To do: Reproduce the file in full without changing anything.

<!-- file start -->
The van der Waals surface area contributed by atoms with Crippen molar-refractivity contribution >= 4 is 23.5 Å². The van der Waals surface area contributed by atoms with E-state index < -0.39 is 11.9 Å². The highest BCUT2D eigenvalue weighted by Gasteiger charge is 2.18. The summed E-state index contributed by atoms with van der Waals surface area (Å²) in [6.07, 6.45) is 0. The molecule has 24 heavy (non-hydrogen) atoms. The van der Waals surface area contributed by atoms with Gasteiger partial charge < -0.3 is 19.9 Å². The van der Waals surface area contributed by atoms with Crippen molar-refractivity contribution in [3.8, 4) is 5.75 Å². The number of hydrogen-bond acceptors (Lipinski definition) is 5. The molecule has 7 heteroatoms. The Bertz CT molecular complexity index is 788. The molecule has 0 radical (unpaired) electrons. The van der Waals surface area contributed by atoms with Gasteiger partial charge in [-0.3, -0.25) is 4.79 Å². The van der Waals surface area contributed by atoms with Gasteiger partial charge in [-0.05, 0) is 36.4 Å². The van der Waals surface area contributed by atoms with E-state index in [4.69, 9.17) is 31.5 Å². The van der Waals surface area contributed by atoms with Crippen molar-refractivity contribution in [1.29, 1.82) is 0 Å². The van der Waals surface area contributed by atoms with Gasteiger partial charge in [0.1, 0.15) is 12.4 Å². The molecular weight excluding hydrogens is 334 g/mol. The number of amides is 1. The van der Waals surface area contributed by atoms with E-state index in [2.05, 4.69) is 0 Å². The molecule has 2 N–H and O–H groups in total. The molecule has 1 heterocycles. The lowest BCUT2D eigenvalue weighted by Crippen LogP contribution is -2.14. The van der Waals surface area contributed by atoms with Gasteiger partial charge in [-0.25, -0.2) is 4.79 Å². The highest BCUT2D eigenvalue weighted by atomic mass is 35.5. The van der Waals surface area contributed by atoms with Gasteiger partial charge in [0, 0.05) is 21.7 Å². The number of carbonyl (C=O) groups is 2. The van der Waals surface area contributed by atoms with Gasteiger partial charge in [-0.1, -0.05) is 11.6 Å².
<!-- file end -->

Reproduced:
The van der Waals surface area contributed by atoms with Crippen molar-refractivity contribution >= 4 is 23.5 Å². The van der Waals surface area contributed by atoms with E-state index < -0.39 is 11.9 Å². The highest BCUT2D eigenvalue weighted by Gasteiger charge is 2.18. The summed E-state index contributed by atoms with van der Waals surface area (Å²) in [6.07, 6.45) is 0. The molecule has 24 heavy (non-hydrogen) atoms. The van der Waals surface area contributed by atoms with Gasteiger partial charge < -0.3 is 19.9 Å². The van der Waals surface area contributed by atoms with Crippen molar-refractivity contribution in [3.8, 4) is 5.75 Å². The number of hydrogen-bond acceptors (Lipinski definition) is 5. The molecule has 7 heteroatoms. The Bertz CT molecular complexity index is 788. The molecule has 0 radical (unpaired) electrons. The van der Waals surface area contributed by atoms with Gasteiger partial charge in [-0.3, -0.25) is 4.79 Å². The van der Waals surface area contributed by atoms with Gasteiger partial charge in [-0.05, 0) is 36.4 Å². The van der Waals surface area contributed by atoms with E-state index in [4.69, 9.17) is 31.5 Å². The van der Waals surface area contributed by atoms with Crippen molar-refractivity contribution in [1.29, 1.82) is 0 Å². The van der Waals surface area contributed by atoms with Gasteiger partial charge in [0.1, 0.15) is 12.4 Å². The molecular weight excluding hydrogens is 334 g/mol. The number of amides is 1. The van der Waals surface area contributed by atoms with E-state index in [2.05, 4.69) is 0 Å². The molecule has 2 N–H and O–H groups in total. The molecule has 1 heterocycles. The lowest BCUT2D eigenvalue weighted by Crippen LogP contribution is -2.14. The van der Waals surface area contributed by atoms with Gasteiger partial charge in [-0.25, -0.2) is 4.79 Å². The highest BCUT2D eigenvalue weighted by atomic mass is 35.5. The van der Waals surface area contributed by atoms with Gasteiger partial charge in [0, 0.05) is 21.7 Å². The number of carbonyl (C=O) groups is 2. The van der Waals surface area contributed by atoms with Gasteiger partial charge in [-0.1, -0.05) is 11.6 Å².